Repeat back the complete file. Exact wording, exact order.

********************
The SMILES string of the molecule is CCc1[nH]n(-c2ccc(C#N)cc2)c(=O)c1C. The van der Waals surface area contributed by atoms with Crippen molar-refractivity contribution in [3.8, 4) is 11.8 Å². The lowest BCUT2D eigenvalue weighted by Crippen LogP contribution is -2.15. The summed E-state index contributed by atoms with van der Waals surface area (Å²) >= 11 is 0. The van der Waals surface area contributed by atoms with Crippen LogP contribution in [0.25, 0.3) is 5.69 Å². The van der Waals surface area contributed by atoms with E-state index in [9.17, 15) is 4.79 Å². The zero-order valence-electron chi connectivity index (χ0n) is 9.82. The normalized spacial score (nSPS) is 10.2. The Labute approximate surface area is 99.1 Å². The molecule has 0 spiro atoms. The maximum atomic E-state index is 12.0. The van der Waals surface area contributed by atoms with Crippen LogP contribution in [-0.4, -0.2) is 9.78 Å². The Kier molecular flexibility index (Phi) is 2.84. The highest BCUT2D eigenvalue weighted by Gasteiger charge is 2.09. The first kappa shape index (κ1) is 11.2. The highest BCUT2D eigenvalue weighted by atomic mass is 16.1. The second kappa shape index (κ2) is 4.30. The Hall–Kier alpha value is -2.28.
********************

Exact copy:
The SMILES string of the molecule is CCc1[nH]n(-c2ccc(C#N)cc2)c(=O)c1C. The van der Waals surface area contributed by atoms with Crippen molar-refractivity contribution in [3.8, 4) is 11.8 Å². The lowest BCUT2D eigenvalue weighted by Crippen LogP contribution is -2.15. The summed E-state index contributed by atoms with van der Waals surface area (Å²) >= 11 is 0. The van der Waals surface area contributed by atoms with Crippen LogP contribution in [0.25, 0.3) is 5.69 Å². The van der Waals surface area contributed by atoms with E-state index in [9.17, 15) is 4.79 Å². The zero-order valence-electron chi connectivity index (χ0n) is 9.82. The normalized spacial score (nSPS) is 10.2. The Labute approximate surface area is 99.1 Å². The molecule has 0 spiro atoms. The maximum atomic E-state index is 12.0. The van der Waals surface area contributed by atoms with Crippen LogP contribution in [-0.4, -0.2) is 9.78 Å². The Kier molecular flexibility index (Phi) is 2.84. The highest BCUT2D eigenvalue weighted by Gasteiger charge is 2.09. The first kappa shape index (κ1) is 11.2. The highest BCUT2D eigenvalue weighted by atomic mass is 16.1. The second kappa shape index (κ2) is 4.30. The Hall–Kier alpha value is -2.28.